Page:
Wednesday, 13 March 2013

What do you do with your spent CFL light bulbs?

Environment Canada says the mercury contained in a typical thermometer can contaminate five Olympic-size swimming pools to toxic levels.

When they legislated the CLF bulbs in, politicians didn't factor for the mercury content. They didn't worry about how we would dispose of these light bulbs.

I have much trouble with them. They are purported to last many years, but ours have not.

There was a recent local article telling us that Home Depot will not be taking in used bulbs anymore (see below). Rona, IKEA and Canadian Tire still do in Canada.

We moved in in September, 2010, replaced several bulbs and they have konked out at varying rates. I began spotting bulbs in our church burning out.

My issues

Firstly, they take time to brighten up. At my age, with my eyesight going, I want an immediate, bright light. I wear graduated lenses, and haven't my peripheral vision. With all the issues we face with seniors having falls, surely we want to light the rooms brightly.
Secondly, while the new bulbs are efficient, the old ones helped to keep a room warmer.
Thirdly, many of us do not know what to do with the old ones.
Also, I have fond memories of ironing ribbons on a light bulb, when my late mother and I were up to something. They were handy!
Dangers: Minute amounts of mercury can have serious health consequences. The substance can cross the placenta into the fetus, can be transmitted through breast milk, and is often concentrated in fish, birds and marine mammals, especially in the Arctic. Mercury is a potent neurotoxin, and can cause tremors, insomnia, memory loss, neuromuscular changes, headaches and other problems.

  Earth911.com — that helps consumers locate toxic-waste facilities in their communities.
Also, see Project Porchlight's location page in the USA and Canada.

How to clean up after you break a CLF bulb

Before you tidy
Empty the room of people and pets.
Air the room for 5 - 10 minutes by opening doors or windows. You want the mercury vapours to be diffused.
Shut off the A/C or furnace, essential the fan.

Materials for clean-up
  • stiff paper or cardboard
  • sticky tape
  • damp paper towels or throw-away wet wipes
  • glass jar with metal lid or a sealable plastic bag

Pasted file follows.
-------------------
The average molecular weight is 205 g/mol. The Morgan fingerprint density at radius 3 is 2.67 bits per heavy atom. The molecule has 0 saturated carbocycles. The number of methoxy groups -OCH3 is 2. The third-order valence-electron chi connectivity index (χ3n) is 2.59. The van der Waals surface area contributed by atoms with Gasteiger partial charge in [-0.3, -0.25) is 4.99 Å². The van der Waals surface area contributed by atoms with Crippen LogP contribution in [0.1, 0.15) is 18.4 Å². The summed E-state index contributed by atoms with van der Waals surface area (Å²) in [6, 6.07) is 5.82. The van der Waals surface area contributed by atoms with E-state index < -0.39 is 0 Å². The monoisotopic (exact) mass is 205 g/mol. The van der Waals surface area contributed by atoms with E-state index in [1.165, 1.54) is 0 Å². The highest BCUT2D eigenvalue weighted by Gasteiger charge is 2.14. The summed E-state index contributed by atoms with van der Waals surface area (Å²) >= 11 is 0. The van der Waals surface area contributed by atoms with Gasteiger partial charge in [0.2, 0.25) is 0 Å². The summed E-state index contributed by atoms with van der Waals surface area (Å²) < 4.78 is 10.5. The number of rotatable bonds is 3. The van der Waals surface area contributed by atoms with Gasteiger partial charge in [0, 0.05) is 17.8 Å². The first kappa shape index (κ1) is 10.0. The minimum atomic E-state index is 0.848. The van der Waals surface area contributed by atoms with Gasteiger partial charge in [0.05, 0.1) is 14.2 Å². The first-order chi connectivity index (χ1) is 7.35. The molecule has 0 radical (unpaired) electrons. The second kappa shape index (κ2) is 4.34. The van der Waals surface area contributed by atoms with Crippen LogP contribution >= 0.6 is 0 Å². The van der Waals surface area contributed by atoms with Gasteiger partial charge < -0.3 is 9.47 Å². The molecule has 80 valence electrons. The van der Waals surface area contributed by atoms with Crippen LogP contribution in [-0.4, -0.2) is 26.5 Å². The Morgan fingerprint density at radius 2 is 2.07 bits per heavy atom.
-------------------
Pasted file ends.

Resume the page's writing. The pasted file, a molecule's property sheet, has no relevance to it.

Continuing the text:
Cleanup Process
  • DO NOT VACUUM: This could spread the mercury powder or vapour.
  • Very carefully collect the broken glass and powder.
  • Scoop up glass with the stiff cardboard. 
  • Use the tape to pick up glass fragments.
  • Put the tape into the glass jar or bag.
  • Put the jar or bag outdoors.
  • Check on-line with your local disposal requirements. 
  • Leave the A/C or furnace off for several hours.
See the detailed cleanup instructions for more information, and for differences in cleaning up hard surfaces versus carpeting or rugs.


 Home Depot quietly ends lightbulb recycling program
A large home improvement retailer has decided to quietly pull the plug on its compact fluorescent lightbulb recycling program, upsetting a local environmental non-profit that has handed out hundreds of thousand of the energy-efficient bulbs. Home Depot started selling CFL bulbs, which contain a small amount of mercury, about six years ago. And around the same time they also started collecting the burned-out bulbs — until last week.

  Canada unprepared for flood of mercury light bulbs: reportwww.theglobeandmail.com › News › National Jan 20, 2013 – High levels of mercury in CFLs mean they must bypass landfill, but there is currently no system in place for recycling. A dangerous neurotoxin, mercury can cross the placental barrier into the fetus, and is found in breast milk. Minute amounts can damage nervous systems, and even lower IQ levels. Environment Canada has proposed, but not yet enacted, regulations setting a maximum on the amount of mercury the new bulbs can contain. 

3 comments:

Judy said...

I hadn't realized there was no legislation about the amount of mercury... That was stupid of them!!

Karen said...

Home Depot is no longer taking old paint either. I also noticed another place is no longer taking cardboard. I don't know if our county recycle center is cracking on these people getting income for these recycle schemes or the outside sources just can't deal with the balony they have to deal with to move this stuff along. Other than batteries, everything we need to dispose of now has to go to the recycle depot on dedicated days.

MeerkatMarlene said...

Thank you for the post about the CFL light bulbs, and how to clean up after a broken one. I was planning to go ask Home Depot for sponsorship or donations of green light bulbs for May, but will now definitely rather go to one of the others.

I have Lyme Disease (bitten in Ontario, near Picton) but we are not allowed treatment in Canada. So, I'm busy arranging a second Lyme Disease Awareness Day in Brampton. We're also hoping to have several people change to green light bulbs on their porch lights for May, to support awareness of this very fast spreading disease. I'll have to link your post somehow, to a post on my own blog when I do a post about the green bulbs.
Marlene (Meerkat)
http://meerkatmarlene.blogspot.ca